[3] Girls Aloud, ‘The Promise’

Girls Aloud

I can play this with the utmost confidence, because Junior’s now done what I would have expected far earlier – she’s fallen in love with Girls Aloud. Let’s face facts: we all have. The most surprising thing is they haven’t run out of steam; ‘The Promise’ is the curtain-up to their fifth (that’s fifth) album, and while the long-players are patchy as ever, the quality of single just isn’t dipping. ‘The Promise’ faced brickbats to begin with, sourpusses claiming it was the first step towards Westlife safe-playing or a pale Duffy/Winehouse identikit girl-group-throwback, but it soon revealed itself to be as complex as any ‘Biology’ you could mention. Only the brashness has been sacrificed, the brazen ambition is still there. Listen to it – no verse is the same (there are three, with entirely different melodies), no bridge is the same, and still they throw in a middle eight. If this is pop in the 21st century, I’m on board.

Junior knows all the words, and shimmies her shoulders just like her mum. She’s probably got an opinion about Kimberley’s hips too. I reckon Junior even knows what “walking Primrose” means and understands what the “promise” is and who it’s pledged to. It’s multi-layered, you see; once you’ve sussed out what the music’s doing, you still have to decipher the lyric. The ‘Aloud are two steps ahead of the pack.

But how much longer have we got them for? Rumours that Nadine’s on the way out won’t abate – and she continues to blow the others off stage with sheer lungpower – while Cheryl suddenly looks too big for a band. If they gotta go, go now. It’s been golden.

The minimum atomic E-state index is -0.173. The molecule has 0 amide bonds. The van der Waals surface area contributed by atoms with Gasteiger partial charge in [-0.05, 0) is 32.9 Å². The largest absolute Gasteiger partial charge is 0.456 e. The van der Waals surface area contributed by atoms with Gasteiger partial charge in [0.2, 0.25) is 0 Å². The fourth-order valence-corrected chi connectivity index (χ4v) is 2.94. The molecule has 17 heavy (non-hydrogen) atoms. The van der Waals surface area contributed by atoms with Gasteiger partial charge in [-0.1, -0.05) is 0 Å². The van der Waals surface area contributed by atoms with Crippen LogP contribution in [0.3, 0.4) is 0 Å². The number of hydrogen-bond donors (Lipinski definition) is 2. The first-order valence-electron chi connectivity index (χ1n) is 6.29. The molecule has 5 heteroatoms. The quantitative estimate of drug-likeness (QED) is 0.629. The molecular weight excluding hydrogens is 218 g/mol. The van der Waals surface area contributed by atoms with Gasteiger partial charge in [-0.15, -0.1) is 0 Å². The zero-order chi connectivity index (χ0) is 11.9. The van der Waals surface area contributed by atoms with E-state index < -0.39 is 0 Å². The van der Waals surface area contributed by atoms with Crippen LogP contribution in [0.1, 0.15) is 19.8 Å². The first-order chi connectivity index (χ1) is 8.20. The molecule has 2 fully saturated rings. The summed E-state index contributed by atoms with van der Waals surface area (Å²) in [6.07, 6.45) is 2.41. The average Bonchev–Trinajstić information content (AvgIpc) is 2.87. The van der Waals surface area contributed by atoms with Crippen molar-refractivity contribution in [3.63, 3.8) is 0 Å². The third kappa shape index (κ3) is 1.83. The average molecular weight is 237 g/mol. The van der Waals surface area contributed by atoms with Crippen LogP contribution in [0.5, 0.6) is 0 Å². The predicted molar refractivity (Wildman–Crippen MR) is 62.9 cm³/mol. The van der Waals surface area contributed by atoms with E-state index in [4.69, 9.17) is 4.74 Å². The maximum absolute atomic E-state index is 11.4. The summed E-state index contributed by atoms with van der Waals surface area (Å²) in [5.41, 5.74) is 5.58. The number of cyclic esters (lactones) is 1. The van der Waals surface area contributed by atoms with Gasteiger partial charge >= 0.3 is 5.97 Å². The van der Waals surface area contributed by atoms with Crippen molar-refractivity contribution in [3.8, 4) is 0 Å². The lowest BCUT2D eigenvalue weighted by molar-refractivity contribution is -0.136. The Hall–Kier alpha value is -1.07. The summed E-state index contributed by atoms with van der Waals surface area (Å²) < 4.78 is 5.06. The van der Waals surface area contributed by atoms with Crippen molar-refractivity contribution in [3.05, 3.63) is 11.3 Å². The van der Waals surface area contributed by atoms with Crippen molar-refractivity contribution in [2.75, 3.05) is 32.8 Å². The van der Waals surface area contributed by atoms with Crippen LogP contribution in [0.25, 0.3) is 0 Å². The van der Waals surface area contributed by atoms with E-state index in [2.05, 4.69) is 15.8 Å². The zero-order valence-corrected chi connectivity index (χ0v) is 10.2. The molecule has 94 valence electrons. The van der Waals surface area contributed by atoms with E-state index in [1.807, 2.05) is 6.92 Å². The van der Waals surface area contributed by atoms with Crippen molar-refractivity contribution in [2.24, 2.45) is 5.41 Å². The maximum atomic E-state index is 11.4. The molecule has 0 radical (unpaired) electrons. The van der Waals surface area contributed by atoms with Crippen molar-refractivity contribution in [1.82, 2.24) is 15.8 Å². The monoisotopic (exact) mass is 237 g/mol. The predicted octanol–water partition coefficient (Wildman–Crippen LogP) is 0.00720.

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[6] Mark Ronson featuring Amy Winehouse, ‘Valerie’

Mark Ronson featuring Amy Winehouse, ‘Valerie’

Mark Ronson’s lounge-pop interpretations on Version are a queasy hornfest, not bearing many repeat plays for fear of unstoppable waves of nausea. It’s not a bad collection, but it’s heavy with woozy playing and overfacing joie de vivre. Certain quarters considered his cover of The Smiths’ ‘Stop Me’ sacrilege – we’re not so precious here. A cover doesn’t denigrate the original and often it can improve on it. That’s what Ronson and Amy Winehouse achieve with The Zutons’ wheezing bludgeon.
 
Winehouse is of course the Woman of the Year. And an idiot. Back To Black has effortlessly outstripped the pack in album sales, but suffers from inevitable ubiquity, and you can say the same of the girl herself. Cutting to the music, ‘Valerie’ here comes on all ‘You Can’t Hurry Love’ yet mainly recalls an earlier, earthier girl group sound. It’s unfussy and tight, inspired and believable, and topped off with a terrific vocal performance – “aaarrr-are you busy?”, “did you get a good lawyer-er-er-ER” are catches you can hang your pop hat on. It would be nice if she could sustain this sort of quality, but at the moment she’s a wretched tabloid darling whose music is just staying ahead of the tawdry game swallowing the rest of her life.
 
A pushed, skipping beat has Junior rocking in front of the speakers from apology to Charlie Murphy to final gurgled “Vaaa-aaaleriee-eee”. Stay focused, Ames.